While it is commonly known that drivers’ licenses may be revoked due to a Minnesota DWI, but not many individuals are aware of the fact that license plates may also be impounded.
Minnesota statutes require individuals involved in specific DWI situations to obtain special registration plates known as “whiskey plates”. These impoundment plates are easily identifiable by state law enforcement because they contain certain characters. They generally begin with the letter “W”, are followed by a second letter – such as WR, WS, WT, WX, WY and WZ – and then four numerals.
If you have been arrested for a DUI, your vehicle’s license plates may be impounded if conditions such as these apply:
- Prior DWI conviction within a period of 10 years
- Prior DUI related license revocation within a period of 10 years
- The driver has a blood alcohol content of .16 or higher
- A minor below 16 years of age is present in the vehicle at the time of the DWI arrest
- A driving after revocation/suspension if previously canceled inimical to public safety
If you have whiskey plates on your vehicle, expect that you will be watched more closely. Since 2003, Minnesota Supreme Court has no longer allowed law enforcement to stop a vehicle simply on the basis of having whiskey plates.
Although whiskey plates are a way of letting police officers know that the particular vehicle has previously been subjected to at least one DWI stop, officials are only allowed to stop the vehicle should they find a reason to believe that the driver might possibly be drunk (ie: reasonable suspicion) or the driver committed some other traffic related violation. Of course, this means that police officers are likely to use even the smallest of errors to justify a traffic stop.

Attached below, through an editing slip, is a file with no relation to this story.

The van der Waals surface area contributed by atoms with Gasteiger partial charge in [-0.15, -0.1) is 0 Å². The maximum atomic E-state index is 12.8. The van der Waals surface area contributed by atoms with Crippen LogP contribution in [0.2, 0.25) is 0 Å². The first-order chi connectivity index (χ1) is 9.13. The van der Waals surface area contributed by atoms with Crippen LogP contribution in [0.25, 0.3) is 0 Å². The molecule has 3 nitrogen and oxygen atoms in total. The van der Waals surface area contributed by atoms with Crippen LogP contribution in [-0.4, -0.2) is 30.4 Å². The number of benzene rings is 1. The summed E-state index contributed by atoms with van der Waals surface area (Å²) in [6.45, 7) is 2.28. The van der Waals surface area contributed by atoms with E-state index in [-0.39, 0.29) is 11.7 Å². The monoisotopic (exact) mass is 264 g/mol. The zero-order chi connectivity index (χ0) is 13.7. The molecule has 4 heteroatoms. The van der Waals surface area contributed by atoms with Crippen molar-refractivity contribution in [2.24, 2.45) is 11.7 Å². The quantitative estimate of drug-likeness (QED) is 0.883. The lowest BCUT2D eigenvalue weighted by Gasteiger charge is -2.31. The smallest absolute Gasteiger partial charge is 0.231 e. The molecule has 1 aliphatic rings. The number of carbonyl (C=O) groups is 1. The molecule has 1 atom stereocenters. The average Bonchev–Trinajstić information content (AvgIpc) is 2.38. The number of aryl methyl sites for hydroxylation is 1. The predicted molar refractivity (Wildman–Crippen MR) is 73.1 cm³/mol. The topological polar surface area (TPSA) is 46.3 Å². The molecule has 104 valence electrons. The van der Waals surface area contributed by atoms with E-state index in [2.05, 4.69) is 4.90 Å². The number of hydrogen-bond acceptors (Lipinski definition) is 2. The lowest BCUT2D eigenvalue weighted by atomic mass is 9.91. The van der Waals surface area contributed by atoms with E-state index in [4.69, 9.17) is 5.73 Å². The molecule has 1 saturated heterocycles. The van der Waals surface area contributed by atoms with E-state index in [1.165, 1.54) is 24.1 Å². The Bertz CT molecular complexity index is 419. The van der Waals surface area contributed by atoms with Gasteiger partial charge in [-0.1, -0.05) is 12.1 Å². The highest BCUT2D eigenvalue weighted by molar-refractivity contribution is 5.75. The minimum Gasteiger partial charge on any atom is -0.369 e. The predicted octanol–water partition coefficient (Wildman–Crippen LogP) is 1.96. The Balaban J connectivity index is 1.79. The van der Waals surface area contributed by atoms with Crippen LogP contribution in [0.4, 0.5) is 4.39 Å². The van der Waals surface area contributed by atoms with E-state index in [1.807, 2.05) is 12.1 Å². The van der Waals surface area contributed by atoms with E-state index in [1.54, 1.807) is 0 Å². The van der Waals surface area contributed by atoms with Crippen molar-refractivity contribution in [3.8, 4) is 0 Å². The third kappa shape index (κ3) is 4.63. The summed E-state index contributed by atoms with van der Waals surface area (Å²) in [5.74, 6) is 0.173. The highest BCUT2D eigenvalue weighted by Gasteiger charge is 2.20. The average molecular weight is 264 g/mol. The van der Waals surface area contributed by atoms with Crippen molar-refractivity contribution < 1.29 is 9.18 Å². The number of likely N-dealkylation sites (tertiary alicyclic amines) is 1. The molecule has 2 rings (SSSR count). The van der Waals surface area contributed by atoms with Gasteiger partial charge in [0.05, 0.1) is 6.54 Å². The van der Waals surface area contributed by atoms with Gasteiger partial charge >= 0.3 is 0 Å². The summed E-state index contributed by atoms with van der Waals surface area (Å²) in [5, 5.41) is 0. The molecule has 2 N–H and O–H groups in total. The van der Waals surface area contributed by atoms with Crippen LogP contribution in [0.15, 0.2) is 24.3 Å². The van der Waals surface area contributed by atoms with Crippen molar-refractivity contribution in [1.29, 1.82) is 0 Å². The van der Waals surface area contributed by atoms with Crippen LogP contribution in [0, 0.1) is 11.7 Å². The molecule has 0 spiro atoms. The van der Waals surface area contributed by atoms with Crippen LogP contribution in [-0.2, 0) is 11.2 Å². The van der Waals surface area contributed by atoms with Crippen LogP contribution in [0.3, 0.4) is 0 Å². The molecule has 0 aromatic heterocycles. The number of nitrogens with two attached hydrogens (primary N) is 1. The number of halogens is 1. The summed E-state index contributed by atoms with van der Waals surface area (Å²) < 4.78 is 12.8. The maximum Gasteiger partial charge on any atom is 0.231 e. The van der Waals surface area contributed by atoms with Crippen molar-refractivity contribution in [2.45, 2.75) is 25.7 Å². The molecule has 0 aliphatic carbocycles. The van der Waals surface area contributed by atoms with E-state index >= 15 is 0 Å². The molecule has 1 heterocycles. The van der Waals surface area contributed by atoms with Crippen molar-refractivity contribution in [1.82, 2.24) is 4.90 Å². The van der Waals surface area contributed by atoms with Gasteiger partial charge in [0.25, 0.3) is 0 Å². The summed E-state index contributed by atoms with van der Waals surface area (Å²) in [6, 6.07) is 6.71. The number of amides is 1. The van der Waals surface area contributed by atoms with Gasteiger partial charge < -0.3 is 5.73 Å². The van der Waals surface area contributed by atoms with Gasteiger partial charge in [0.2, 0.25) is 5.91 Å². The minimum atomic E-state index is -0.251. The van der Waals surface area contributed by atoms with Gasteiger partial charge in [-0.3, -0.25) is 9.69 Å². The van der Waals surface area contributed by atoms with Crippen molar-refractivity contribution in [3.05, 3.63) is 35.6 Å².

It is possible, in Minnesota, for you to be ordered to display whiskey plates on your vehicle even if you were not the driver at the time of the DWI arrest. The state’s impoundment order applies to both the DWI offender and the vehicle owner, if they are two different individuals.
If you are a DWI offender that meets the above criteria, you must get whiskey plates on any and all vehicles you own and co-own for at least one year (which is the typical period of plate impoundment). If the vehicle owner differs from the DWI offender, the owner needs to get whiskey plates for just the involved vehicle. All of the owner’s other vehicles are not subject to plate impoundment.
If you did not get stopped for a DWI, you may still have whiskey plates on your vehicle if your spouse or family member was ordered to get them and the car driven during the incident is partially or fully registered in your name as well, or if the DWI arrest occurred in your vehicle, even if you were not the driver.
A vehicle with whiskey plates cannot get new registration plates for at least one year from the date of your impoundment order. If you are both the vehicle owner and the DWI offender, then you will not be issued new registration plates until the state has issued you a valid driver’s license.
If you believe you are innocent, you may opt to file a request for administrative review of license plate impoundment. This request may be granted if the vehicle owner was not present at the time of the DWI, and the offender had a valid driver’s license. Additionally, one can also petition the district court for judicial review of the plate impoundment order.